Parsis: The Zoroastrians of India Pakistan and The World

Stop taking painkillers if you want to breed vultures

BNHS says Bombay Parsi Punchayet’s plans to breed vultures at Towers of Silence will not work, as the birds will die from feeding on bodies of those who have consumed diclofenac.

By Manoj R Nair / Mumbai Mirror

In fact, a member of the BNHS – which was initially involved in the breeding programme – has asked the State Forest Department not to grant permission for the project.

rishad-naorojiThe BNHS had first decided to disassociate from the project in June 2007, but following recent reports that the BPP will be going ahead with it, the organisation has clarified that it wants to have no part in it.

An issue that regularly stirs up debate among Parsi-Zoroastrians is the partial breakdown of Dokhmenashini – a funeral system that relies on the sun and carrion birds to dispose of dead bodies. Though there are unverified reports of vulture sightings around the towers, the last time the birds were found in significant numbers there was more than a decade ago.

At a recent community meeting, BPP chairman Khojestee Mistree announced plans to set up an aviary in an attempt to reintroduce the birds at the towers.

“We will source them from a breeding centre and stock them in an aviary built in one of the towers,” said Mistree, adding that they were not planning to breed birds there.

“After saying in their report that the project was workable, BNHS backed out under pressure from members of our community who do not want the Dokhmenashini system to continue. We are nevertheless working towards the project,” Mistree added. The BPP plans to get between 60 and 75 birds for the towers.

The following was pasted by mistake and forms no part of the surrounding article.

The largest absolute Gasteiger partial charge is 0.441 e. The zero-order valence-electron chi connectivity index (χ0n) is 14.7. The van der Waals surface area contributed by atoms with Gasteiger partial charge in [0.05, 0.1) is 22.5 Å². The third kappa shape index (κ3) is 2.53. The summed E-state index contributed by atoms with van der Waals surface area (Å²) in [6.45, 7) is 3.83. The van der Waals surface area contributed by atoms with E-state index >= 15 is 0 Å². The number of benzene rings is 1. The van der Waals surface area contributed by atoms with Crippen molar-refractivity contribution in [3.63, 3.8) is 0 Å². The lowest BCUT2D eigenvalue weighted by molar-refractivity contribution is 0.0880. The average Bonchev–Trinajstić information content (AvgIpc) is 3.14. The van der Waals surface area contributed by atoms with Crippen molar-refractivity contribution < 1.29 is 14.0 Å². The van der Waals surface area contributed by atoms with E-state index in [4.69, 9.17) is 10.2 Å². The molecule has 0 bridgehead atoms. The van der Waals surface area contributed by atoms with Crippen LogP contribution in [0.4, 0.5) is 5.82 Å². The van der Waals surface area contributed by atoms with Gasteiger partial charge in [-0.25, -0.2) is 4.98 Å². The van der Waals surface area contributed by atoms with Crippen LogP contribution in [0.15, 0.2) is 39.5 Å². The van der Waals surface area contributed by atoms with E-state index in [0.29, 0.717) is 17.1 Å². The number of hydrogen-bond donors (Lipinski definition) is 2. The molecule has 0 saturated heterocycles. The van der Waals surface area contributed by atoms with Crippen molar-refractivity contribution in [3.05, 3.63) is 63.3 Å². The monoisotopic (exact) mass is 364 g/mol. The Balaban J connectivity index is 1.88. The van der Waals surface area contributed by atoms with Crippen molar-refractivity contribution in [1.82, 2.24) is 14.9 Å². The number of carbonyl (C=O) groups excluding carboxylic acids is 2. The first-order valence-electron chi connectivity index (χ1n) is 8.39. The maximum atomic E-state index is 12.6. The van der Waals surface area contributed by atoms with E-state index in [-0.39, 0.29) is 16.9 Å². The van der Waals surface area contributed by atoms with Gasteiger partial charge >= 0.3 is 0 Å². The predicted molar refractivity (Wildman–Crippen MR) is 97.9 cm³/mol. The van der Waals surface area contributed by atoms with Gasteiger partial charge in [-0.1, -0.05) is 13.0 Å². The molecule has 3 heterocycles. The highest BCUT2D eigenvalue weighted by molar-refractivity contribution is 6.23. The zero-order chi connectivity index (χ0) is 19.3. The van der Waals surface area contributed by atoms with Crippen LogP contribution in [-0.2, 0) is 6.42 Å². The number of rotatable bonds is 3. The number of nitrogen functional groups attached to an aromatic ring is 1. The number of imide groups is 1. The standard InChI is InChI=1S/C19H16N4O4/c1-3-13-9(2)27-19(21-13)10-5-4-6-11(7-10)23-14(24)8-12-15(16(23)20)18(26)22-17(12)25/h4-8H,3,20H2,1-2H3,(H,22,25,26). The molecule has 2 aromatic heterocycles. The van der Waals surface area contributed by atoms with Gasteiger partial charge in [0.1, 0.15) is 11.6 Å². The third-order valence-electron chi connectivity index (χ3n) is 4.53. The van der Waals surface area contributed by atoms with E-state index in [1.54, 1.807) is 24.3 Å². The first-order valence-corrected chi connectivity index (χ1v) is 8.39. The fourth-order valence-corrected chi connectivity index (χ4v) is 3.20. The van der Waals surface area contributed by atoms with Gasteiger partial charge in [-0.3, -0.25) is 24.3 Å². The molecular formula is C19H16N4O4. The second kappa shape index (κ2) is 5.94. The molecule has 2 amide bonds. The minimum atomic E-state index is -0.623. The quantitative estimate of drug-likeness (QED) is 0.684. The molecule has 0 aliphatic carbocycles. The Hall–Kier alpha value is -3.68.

BPP faces stiff opposition to breeding programme

The nation-wide decline of vultures has been linked to diclofenac – a drug used in a variety of medicines including painkillers – that causes kidney failure in birds.

“After speaking to scientists, we realised that we cannot go ahead with captive breeding because humans take diclofenac in various forms. Birds bred at the towers would die after feeding on bodies there,” said BNHS member Rishad Naoroji, a former member of the organisation’s executive committee.

Naoroji, who has suggested that the community look for alternate methods to bolster the traditional funeral method, is one of many naturalists to fiercely oppose the project.

“There is no way they are going to get permission from any State Government to breed or stock the birds. As it is, there are few of them left. We cannot take risks with the endangered bird,” he said.

Naoroji, who has written a book on raptors, has asked the BPP not to go ahead with project. He has even written to the state Forest Department to refuse permission to the BPP for captive breeding.

BNHS director Asad Rahmani has told BPP that unless the community stops using the drug, birds kept at the towers will die. “We withdrew because the BPP could not fulfil the conditions that we had set, including stopping the use of diclofenac by the community.

We are surprised that the BPP trustees have been quoted in recent newspaper reports that we are still involved. We do not want to be involved in the issue. Let them solve their problem,” said Rahmani.